For the last three months, their sparkling, spherical presence has been regarded as intrusive or decorative, tacky or artistic. The campus buzz revolving around artist Willie Cole’s “Pixels” has all but disappeared with the opening of “Post-Pixels,” a student exhibit in the Art and Interactive Multimedia (IMM) building dedicated to the campus’ response to the public art.
The works range from literal to abstract reactions to the influx of responses to the art’s installation. According to Anita Allyn, art department chair and supervisor of the exhibit, the purpose of “Post-Pixels” was “to express, reflect, engage, question and respond to the new ‘Pixel’ public art and the passionate dialogue it raised across the campus community.”
Many representations played with the color of the pixels to create alternative perspectives in interpreting and appreciating the public art, all echoing the fundamental question, “Is this real art?”
In four paintings, each differing in style, Anne Ruffner, sophomore art education major, addressed this directly with her piece “What is Art?” Each canvas portrayed the same nude woman, with backgrounds of pink, yellow, blue and purple, the first using realism, the second impressionism, the third fauvism and finally one that consisted of broad circles to create the blurred presence of the woman.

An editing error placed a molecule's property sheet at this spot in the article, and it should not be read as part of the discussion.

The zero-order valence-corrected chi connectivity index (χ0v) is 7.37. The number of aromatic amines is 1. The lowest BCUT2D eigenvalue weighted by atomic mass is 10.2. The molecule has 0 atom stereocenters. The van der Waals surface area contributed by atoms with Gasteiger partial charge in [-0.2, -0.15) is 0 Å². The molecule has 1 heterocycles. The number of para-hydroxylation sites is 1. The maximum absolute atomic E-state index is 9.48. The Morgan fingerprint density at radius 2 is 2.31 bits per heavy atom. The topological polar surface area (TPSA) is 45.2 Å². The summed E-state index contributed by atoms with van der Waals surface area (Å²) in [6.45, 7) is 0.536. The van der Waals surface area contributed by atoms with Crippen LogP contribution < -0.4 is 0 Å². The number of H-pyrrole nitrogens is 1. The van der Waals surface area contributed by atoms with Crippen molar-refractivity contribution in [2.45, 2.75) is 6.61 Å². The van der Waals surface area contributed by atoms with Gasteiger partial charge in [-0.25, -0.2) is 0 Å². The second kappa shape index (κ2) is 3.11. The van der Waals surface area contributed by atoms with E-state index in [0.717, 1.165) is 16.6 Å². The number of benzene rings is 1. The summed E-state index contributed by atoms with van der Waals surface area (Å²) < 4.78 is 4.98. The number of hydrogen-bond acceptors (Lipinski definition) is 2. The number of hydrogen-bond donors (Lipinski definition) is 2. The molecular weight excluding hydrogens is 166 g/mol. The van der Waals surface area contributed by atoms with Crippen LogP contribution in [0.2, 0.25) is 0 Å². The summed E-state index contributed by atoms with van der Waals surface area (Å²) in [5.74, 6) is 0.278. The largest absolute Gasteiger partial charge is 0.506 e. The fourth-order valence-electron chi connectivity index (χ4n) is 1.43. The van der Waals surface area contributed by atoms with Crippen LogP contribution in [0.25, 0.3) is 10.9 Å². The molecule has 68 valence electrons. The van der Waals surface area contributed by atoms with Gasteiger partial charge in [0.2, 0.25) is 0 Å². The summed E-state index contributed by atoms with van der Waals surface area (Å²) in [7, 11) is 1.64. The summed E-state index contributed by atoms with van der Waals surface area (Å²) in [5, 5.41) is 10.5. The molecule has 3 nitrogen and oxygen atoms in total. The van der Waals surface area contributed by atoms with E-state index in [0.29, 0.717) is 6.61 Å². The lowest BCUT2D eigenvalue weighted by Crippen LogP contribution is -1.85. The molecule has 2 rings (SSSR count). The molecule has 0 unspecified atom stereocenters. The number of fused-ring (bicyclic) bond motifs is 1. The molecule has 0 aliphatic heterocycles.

Katie Petrillo, junior art education major, depicted four screen prints brightly colored blue, pink, yellow and purple and generously covered in glitter. Though entitled “Flux Capacitors,” the objects in each print resembled Slinky’s, paralleling the simplicity of the rotund sculptures as representations of pixels.
Encased in glass, “Untitled” by senior fine arts major Liz Marchuk, features a ring in a Tiffany jewelry box, with a large blue ball in place of a diamond. Marchuk humorously seems to question what society considers aesthetically attractive, while challenging viewers to rethink the opposition of the modern style of “Pixels” and the Georgian style buildings on campus.
“It’s Nice To See How Passionate People Can Be About Art,” by sophomore art education major Matt Pembleton, is a passively sarcastic commentary on the negative sentiment surrounding the balls. Pembleton compiled comments from the Facebook group titled “Whoever destroys those giant sparkly balls in the middle of TCNJ is my hero” digitally printed on a foam board. When asked what message he hoped to convey with the piece, Pembleton said he wanted to demonstrate the positive aspect of students’ criticism.
“Essentially I’m saying that everyone who had such negative and crude opinions about it, and ‘hated it’ don’t really realize that they’re really passionate about the art, even on a personal level. And that’s what public art is all about … Just talking about it and causing conversation is what it’s all about,” he said.
“Post-Pixels” features 13 student artists and is open until Feb. 10 in the student exhibition spaces in rooms 111 and 119 of the Art and IMM building.
Katie Brenzel can be reached at email@example.com.